Skip to Main Content



What Is A Qui Tam Lawsuit?

The term qui tam originates from a Latin phrase that means "[he] who sues in this matter for the king as well as for himself." As such, a qui tam lawsuit is a type of civil lawsuit whereby a private individual, or a relator, with knowledge of fraudulent activity, assists in filing a case on behalf of the government. Qui tam lawsuits are filed under the False Claim Act and, in the event of a successful case, a relator receives as a reward a part of the funds recovered by the government.

Who Can File A Qui Tam Lawsuit?

Whistleblowers in qui tam lawsuits can be any past or present employee of a company, or even an individual who does not work for a company but is aware of fraudulent or illegal practices of said company.

The individual who initiates a qui tam lawsuit is known as a relator. The False Claim Act does not specify the nature of the relationship a qui tam relator needs to have with the company. The relator can be a competitor of the company who becomes aware of fraudulent acts. The relator can also be a contractor or subcontractor who works with the company regularly. The critical factor is that the relator has relevant information about illegal activities not available to the general public.

It is important to note that the anti-retaliation provision of the False Claims Act makes it illegal for employers to discharge, demote, threaten, or harass anyone who files a qui tam lawsuit.

When Can A Qui Tam Lawsuit Be Filed?

Like most other legal actions, there is a statute of limitations regarding when a case can be brought under the False Claims Act. The statute of limitations prevents relators from filing a lawsuit when too much time has passed following a given violation of the False Claims Act. Under the qui tam provisions of the False Claim Act, a lawsuit needs to be filed:

  • within six years of the date that the Act was violated, or
  • within three years of the date when facts material to the lawsuit are known or reasonably should have been known by the federal government
  • whichever occurs earlier in time

In any event, no qui tam lawsuit can be filed more than 10 years after the act was violated.

What Is The Procedure Of Filing A Qui Tam Lawsuit?

All qui tam lawsuits need to be filed in camera, which means it is "under seal"—or strictly confidential. Only the judge, the federal government, and the relator knows about the existence of the lawsuit. The relator’s attorney must also deliver to the U.S. Attorney General and the local U.S. Attorney a copy of the complaint that includes a Disclosure Statement, which describes all the evidence and information in the possession of the relator about the action. Neither the evidence nor the complaint made by the relator can be made public until the seal is removed.

After the action has been filed, the federal government must decide whether it will intervene in the case. It is to the relator's benefit to have the government take interest and intervene in the lawsuit, because it indicates to the defendant that the government sees merit in the case. Intervened cases often result in a quick settlement by the defendant. But it is important to remember that a case can still be successful without government intervention. The government's refusal to intervene in the case does not necessarily mean that the case is meritless.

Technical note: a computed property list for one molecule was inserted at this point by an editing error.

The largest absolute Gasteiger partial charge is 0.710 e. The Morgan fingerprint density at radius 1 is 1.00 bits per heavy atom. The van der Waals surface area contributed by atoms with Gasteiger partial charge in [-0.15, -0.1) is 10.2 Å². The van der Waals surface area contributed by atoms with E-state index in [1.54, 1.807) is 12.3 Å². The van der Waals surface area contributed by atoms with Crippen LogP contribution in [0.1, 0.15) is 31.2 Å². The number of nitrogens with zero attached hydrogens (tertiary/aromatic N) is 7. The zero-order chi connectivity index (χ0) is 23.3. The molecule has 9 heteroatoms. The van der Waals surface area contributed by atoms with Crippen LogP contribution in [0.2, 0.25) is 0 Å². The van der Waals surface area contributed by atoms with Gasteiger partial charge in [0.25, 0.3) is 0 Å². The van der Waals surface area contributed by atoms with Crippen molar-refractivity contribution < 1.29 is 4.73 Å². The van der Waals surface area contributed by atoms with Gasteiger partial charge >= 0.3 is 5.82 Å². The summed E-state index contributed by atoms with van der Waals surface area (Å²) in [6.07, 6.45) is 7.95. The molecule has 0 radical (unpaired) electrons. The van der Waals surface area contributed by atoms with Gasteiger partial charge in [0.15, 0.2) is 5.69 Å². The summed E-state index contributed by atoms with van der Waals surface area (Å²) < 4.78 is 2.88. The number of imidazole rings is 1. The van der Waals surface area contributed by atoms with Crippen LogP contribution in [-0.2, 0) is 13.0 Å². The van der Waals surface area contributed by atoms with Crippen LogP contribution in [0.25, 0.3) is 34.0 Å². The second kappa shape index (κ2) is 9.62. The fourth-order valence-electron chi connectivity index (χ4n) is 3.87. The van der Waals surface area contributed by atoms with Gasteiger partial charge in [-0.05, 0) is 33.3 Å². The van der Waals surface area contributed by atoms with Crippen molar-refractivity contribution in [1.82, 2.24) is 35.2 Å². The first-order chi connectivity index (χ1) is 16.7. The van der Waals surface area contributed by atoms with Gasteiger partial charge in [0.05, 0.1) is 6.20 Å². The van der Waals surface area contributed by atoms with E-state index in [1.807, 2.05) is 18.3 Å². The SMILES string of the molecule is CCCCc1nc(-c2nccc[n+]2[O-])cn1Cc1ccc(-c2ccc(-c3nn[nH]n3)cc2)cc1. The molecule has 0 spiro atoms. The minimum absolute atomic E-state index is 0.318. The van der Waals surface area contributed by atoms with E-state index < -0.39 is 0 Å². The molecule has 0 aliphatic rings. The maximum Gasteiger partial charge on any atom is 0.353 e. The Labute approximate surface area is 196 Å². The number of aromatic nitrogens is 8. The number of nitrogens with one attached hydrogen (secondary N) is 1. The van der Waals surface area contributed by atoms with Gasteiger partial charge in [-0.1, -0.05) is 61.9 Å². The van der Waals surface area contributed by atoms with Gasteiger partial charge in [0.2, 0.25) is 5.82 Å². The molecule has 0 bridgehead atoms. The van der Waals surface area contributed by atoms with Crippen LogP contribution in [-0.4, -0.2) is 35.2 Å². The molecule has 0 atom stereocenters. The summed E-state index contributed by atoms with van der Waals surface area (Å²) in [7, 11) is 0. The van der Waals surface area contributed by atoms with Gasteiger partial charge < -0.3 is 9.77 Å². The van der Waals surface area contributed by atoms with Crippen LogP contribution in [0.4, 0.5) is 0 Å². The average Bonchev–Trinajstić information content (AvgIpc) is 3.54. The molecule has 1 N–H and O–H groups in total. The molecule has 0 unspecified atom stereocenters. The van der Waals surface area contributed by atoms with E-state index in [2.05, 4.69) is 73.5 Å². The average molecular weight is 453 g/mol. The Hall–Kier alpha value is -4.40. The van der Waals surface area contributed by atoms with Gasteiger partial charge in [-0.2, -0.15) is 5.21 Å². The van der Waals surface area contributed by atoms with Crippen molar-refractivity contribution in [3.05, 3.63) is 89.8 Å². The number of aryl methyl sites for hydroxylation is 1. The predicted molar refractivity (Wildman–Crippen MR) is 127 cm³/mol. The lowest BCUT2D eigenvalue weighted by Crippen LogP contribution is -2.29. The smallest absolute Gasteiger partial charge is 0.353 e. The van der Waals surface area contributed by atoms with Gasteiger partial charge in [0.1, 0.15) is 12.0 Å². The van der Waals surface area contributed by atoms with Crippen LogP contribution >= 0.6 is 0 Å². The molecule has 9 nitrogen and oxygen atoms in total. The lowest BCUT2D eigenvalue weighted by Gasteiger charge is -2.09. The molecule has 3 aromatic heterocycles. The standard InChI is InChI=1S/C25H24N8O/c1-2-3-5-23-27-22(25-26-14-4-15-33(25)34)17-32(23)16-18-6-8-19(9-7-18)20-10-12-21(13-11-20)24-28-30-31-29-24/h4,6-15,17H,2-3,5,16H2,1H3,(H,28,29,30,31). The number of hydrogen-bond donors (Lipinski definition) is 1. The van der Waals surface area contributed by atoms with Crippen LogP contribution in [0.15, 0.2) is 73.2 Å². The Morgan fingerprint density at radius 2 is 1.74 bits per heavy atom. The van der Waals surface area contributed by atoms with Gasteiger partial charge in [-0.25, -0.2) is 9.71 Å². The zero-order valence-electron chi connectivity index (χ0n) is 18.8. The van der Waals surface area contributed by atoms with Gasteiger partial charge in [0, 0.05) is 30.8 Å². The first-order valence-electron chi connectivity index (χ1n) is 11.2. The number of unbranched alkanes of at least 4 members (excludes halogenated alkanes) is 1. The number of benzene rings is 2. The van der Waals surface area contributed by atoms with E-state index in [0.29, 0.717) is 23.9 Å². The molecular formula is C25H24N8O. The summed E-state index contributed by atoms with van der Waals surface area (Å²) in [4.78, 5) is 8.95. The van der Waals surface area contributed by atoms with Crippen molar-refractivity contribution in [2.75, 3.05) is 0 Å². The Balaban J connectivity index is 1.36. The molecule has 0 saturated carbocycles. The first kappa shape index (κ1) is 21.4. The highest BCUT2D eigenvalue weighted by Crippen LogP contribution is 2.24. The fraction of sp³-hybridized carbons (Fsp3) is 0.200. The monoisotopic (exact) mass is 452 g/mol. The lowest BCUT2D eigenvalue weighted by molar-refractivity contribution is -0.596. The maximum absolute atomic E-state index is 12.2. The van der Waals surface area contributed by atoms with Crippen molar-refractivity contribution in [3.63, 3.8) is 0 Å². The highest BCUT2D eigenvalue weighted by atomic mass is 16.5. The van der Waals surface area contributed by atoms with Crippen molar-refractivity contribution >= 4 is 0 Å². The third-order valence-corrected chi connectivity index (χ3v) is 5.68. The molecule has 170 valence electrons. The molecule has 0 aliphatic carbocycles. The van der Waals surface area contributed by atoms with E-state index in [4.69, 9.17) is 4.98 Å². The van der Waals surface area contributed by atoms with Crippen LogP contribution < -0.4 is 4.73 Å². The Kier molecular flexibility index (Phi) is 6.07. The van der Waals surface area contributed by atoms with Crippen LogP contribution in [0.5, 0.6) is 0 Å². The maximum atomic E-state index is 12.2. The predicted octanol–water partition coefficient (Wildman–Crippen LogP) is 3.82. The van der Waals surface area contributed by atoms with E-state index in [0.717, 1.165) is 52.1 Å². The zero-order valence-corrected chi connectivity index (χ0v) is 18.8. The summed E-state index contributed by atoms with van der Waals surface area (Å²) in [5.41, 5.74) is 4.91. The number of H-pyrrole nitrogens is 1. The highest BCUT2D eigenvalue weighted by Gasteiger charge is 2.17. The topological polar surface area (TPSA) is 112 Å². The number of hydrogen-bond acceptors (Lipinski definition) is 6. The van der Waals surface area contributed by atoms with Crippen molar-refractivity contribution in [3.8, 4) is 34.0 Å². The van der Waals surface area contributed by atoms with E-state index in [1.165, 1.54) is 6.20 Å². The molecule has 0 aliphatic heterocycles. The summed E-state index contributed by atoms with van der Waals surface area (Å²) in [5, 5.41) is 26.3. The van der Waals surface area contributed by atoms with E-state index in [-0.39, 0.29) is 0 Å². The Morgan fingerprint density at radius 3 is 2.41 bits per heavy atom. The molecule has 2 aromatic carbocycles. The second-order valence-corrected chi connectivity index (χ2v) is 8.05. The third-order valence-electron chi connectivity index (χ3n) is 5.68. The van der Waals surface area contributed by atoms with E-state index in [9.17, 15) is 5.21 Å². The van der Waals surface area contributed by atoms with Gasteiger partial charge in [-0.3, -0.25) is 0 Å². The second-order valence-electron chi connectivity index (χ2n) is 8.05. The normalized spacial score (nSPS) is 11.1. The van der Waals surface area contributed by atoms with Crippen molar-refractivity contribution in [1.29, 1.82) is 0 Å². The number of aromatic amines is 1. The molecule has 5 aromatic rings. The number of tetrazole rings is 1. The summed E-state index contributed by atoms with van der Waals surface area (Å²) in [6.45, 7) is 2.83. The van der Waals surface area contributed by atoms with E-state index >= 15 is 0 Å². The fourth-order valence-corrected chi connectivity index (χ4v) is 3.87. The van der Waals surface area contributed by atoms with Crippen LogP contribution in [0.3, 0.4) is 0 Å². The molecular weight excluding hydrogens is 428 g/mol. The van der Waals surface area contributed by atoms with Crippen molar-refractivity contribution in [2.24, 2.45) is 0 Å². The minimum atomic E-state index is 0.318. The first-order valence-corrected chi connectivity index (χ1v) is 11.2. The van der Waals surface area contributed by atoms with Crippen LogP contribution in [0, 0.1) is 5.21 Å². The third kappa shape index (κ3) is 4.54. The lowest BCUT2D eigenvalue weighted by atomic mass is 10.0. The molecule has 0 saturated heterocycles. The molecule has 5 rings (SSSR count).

The government has 60 days from the date that it was served with the complaint to notify the court whether it will intervene in the case. In some cases, the government may request an extension of the date by which the government must decide whether it will intervene in the case.

During these 60 days, the local U.S. Attorney forwards a copy of the complaint and the Disclosure Statement containing evidence of the fraud to the Commercial Litigation Branch of the Civil Division of the U.S. Department of Justice ("DOJ"). The Commercial Litigation Branch then contacts other sections of the DOJ to determine if they have prior knowledge of these allegations of fraud or if the activities of the company are already under criminal investigation.

If there are no other investigations underway, the government investigates these allegations with the help of the relator's attorney. The role of the relator's attorney is essential to the success of a whistleblower lawsuit.

Based on these investigations and the evidence presented by the relator, the government decides whether or not it will take over the qui tam action and pursue legal measures against the allegedly fraudulent activities of the company in question.

What Is The "First-to-File" Rule?

A whistleblower wanting to report fraudulent activity should note that it is vitally important to get a qui tam case on file before any other potential whistleblower. The "first-to-file" rule bars a later allegation of fraud if it states all the same essential facts of a previously-filed qui tam suit. The rule also incentivizes whistleblowers to make complaints as promptly as possible.


Working with an experienced whistleblower attorney can help ensure that a claim is made promptly and accurately, improving your chances of the government intervening in your qui tam litigation and increasing your share of the funds recovered.

At Goldberg Kohn, we can help you evaluate your case and its chances of success. Our experienced attorneys have helped many of our clients achieve successful settlements in decisions that have reshaped the law that affects whistleblowers, including the largest verdict in the history of the False Claims Act, resulting in a total judgment of $334 million. If you are interested in speaking with one of our attorneys, call us at 312-284-3258 to arrange a free and confidential consultation. You can also contact us online and a member of our team will get back to you as soon as possible.